Latin America & Caribbean

Mexico federal police chief Galindo fired over Michoacan ranch killings

Federal Police leaving the ranch del Sol located in the municipality of Tanhuato, state of Michoacan, Mexico, after a confrontation which ended with 42 civilians and one police officer dead. Image copyright EPA
Image caption It was one of the bloodiest police operations of Mexico's drug war

Mexico's federal police chief, Enrique Galindo, has been sacked following allegations police killed at least 22 suspected members of a drugs cartel.

The killings are thought to have taken place last year on a ranch in the western state of Michoacan last year.

President Enrique Pena Nieto said he had dismissed Mr Galindo to allow for a transparent investigation.

Earlier this month Mexico's National Human Rights Commission accused police of tampering with evidence.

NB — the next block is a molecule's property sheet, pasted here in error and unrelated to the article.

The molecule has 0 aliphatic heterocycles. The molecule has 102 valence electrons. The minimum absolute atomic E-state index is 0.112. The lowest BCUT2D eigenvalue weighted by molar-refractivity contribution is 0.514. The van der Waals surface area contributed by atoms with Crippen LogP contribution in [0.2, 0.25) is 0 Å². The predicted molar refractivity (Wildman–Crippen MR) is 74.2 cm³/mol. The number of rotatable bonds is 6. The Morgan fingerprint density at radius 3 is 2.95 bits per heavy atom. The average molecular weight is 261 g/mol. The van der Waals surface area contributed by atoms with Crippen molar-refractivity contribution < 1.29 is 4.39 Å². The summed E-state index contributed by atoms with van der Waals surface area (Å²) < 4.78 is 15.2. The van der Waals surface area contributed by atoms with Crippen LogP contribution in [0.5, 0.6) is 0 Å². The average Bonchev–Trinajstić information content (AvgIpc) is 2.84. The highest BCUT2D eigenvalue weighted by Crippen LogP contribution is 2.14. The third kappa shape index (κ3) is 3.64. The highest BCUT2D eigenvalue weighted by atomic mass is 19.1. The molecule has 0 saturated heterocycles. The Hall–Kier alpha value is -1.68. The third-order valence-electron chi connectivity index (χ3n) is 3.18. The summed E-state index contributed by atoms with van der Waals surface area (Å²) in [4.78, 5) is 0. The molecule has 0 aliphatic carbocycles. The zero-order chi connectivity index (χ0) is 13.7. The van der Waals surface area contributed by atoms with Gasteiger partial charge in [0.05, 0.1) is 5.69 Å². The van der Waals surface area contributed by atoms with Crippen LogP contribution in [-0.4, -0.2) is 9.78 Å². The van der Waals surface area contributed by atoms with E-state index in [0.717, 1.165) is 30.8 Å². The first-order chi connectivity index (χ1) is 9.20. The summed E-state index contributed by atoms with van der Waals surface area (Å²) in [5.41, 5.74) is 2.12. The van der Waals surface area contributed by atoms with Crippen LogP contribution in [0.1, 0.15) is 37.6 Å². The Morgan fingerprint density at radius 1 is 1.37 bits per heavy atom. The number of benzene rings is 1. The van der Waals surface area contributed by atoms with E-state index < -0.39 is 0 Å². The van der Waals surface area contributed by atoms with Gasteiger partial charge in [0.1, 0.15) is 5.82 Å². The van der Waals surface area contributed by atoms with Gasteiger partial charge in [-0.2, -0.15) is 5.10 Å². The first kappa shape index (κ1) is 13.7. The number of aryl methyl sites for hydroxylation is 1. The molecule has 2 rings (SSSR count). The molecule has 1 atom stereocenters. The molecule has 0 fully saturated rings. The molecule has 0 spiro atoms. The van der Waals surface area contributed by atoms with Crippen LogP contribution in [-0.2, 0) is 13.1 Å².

Michoacan: Mexico's failed state?

One police officer and 42 suspects were killed in the raid on a ranch in Tanhuato in May last year.

Officers said they had returned fire in self-defence but the high death toll aroused suspicions.

The human rights commission report accused police of planting guns on some suspects and moving bodies to bolster the official version that all the deaths occurred during a gun battle.

Mr Galindo and National Security Commissioner Renato Sales have denied anyone was summarily killed and insisted officers used necessary force against highly armed criminals.

'Four thousand rounds'

Police used a Black Hawk helicopter during the operation, reportedly firing some 4,000 rounds into the ranch, known as the Rancho del Sol, during the initial assault.

The helicopter itself was hit by gunfire, investigators found.

In its report (in Spanish; warning: contains graphic images), the CNDH asserts that:

  • 5 suspects were killed in the helicopter attack; 22 were arbitrarily killed; 15 died in unclear circumstances
  • 2 bodies were burnt by police
  • 2 suspects were tortured in custody
  • police moved bodies and weapons to cover up arbitrary killings

Michoacan has become one of Mexico's most violent states because of the rivalry between cartels.

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